“What if, some day or night, a demon were to steal after you into your loneliest loneliness and say to you: ‘This life as you now live it and have lived it, you will have to live once more and innumerable times more; and there will be nothing new in it, but every pain and every joy and every thought and sight and everything unutterably small or great in your life will have to return to you, all in the same succession and sequence…’
If this thought were to gain possession of you it would change you as you are, or perhaps crush you. The question in each and everything – ‘Do you desire this once more and innumerable times more?’ would lie upon your actions as the greatest weight.”

Upon pondering that quote, Lukas mused:  “Yeah, so it refers to living your life, judging an action by which you might have to repeat it again and again . . . this idea of eternal re-occurrence can guide your life path – help you out of banality and suffering.” (That’s my boy!)

Nietzsche’s quote reminded both of us of Steve Jobs’ incredible 2005 Stanford Commencement Address:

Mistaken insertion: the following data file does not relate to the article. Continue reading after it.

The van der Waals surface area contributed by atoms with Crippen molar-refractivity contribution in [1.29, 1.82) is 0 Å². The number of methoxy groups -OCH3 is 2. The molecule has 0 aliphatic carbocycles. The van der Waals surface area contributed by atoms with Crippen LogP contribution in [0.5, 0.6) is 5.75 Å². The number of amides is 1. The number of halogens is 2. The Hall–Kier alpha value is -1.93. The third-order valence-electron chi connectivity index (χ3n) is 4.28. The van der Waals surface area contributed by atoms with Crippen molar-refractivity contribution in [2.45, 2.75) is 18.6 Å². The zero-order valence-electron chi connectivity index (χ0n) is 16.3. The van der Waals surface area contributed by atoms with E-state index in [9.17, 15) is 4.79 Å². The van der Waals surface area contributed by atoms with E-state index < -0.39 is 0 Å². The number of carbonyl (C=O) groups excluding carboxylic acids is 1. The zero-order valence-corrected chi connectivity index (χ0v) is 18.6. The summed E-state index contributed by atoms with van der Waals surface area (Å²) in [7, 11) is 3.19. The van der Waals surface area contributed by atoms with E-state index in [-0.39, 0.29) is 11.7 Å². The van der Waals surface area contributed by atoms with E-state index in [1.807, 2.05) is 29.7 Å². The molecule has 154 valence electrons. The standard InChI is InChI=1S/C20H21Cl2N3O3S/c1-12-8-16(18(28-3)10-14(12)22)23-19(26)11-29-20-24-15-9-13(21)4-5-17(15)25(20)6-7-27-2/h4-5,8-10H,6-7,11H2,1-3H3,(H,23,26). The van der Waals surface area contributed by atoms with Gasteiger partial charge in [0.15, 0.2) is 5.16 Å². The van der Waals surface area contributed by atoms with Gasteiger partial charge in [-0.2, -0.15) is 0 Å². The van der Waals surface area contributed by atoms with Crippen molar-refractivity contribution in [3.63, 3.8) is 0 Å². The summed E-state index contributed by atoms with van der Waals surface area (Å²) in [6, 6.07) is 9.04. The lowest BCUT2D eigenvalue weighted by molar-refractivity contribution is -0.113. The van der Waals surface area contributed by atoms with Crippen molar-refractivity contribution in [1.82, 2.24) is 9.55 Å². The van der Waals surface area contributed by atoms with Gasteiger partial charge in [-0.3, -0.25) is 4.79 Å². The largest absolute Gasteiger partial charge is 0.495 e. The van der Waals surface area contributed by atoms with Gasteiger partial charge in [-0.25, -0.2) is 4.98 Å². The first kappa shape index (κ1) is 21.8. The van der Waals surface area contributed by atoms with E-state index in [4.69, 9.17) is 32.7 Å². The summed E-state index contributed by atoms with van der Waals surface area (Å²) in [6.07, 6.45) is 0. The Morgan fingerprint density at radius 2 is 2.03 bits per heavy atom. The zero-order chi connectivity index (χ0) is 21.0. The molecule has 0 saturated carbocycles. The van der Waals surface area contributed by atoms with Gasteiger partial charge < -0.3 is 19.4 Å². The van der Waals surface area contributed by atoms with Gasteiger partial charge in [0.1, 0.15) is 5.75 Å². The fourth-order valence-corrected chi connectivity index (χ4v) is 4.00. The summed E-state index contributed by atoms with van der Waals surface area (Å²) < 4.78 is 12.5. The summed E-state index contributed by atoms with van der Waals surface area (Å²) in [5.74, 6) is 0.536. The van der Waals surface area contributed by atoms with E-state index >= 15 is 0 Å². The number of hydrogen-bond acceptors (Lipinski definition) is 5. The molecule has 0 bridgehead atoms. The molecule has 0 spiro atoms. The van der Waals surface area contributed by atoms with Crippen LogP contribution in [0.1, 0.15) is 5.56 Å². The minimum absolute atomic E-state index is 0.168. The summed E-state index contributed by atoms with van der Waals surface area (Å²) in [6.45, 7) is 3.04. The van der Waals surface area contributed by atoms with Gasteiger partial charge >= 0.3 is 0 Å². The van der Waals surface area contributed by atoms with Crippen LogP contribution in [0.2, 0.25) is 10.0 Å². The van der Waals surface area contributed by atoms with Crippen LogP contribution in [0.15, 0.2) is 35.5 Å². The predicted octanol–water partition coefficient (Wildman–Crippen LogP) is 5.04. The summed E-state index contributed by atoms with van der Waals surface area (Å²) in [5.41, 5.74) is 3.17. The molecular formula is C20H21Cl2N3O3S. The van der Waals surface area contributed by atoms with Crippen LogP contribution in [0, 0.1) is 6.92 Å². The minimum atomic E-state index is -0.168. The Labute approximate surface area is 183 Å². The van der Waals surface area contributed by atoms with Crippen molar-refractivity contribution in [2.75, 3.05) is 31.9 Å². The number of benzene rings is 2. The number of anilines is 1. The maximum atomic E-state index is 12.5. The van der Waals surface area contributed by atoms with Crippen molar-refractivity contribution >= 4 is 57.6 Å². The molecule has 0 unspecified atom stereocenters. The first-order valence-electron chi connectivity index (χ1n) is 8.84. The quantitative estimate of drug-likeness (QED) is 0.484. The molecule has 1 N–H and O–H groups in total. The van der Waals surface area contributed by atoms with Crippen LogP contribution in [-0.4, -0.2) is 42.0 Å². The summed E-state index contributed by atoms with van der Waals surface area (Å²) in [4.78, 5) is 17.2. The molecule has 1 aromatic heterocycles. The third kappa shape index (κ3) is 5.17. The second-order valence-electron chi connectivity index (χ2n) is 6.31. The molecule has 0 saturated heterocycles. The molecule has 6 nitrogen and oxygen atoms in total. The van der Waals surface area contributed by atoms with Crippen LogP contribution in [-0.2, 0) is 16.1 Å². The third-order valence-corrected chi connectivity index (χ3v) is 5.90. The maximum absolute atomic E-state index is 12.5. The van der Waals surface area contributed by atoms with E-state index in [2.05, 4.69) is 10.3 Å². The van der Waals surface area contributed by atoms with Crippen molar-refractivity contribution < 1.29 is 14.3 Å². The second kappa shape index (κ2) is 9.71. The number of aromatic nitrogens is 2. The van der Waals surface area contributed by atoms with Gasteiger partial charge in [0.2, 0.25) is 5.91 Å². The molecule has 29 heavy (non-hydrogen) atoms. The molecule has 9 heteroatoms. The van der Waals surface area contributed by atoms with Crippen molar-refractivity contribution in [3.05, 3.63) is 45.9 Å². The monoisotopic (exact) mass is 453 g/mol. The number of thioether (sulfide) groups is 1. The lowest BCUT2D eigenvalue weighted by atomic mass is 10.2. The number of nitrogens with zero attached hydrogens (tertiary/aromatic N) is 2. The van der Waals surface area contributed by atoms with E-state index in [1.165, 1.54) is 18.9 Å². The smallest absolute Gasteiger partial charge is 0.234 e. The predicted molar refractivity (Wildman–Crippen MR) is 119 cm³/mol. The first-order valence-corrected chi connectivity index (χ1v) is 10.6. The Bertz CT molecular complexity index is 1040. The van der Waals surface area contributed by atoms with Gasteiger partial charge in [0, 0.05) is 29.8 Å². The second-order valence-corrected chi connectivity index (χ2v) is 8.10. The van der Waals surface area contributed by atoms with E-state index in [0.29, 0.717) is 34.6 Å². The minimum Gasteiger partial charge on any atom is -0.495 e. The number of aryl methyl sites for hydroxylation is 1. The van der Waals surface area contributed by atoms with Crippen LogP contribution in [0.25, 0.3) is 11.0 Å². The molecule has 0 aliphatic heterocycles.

When I was 17, I read a quote that went something like: “If you live each day as if it was your last, someday you’ll most certainly be right.” It made an impression on me, and since then, for the past 33 years, I have looked in the mirror every morning and asked myself: “If today were the last day of my life, would I want to do what I am about to do today?” And whenever the answer has been “No” for too many days in a row, I know I need to change something. Remembering that I’ll be dead soon is the most important tool I’ve ever encountered to help me make the big choices in life. Because almost everything — all external expectations, all pride, all fear of embarrassment or failure – these things just fall away in the face of death, leaving only what is truly important. Remembering that you are going to die is the best way I know to avoid the trap of thinking you have something to lose. You are already naked. There is no reason not to follow your heart.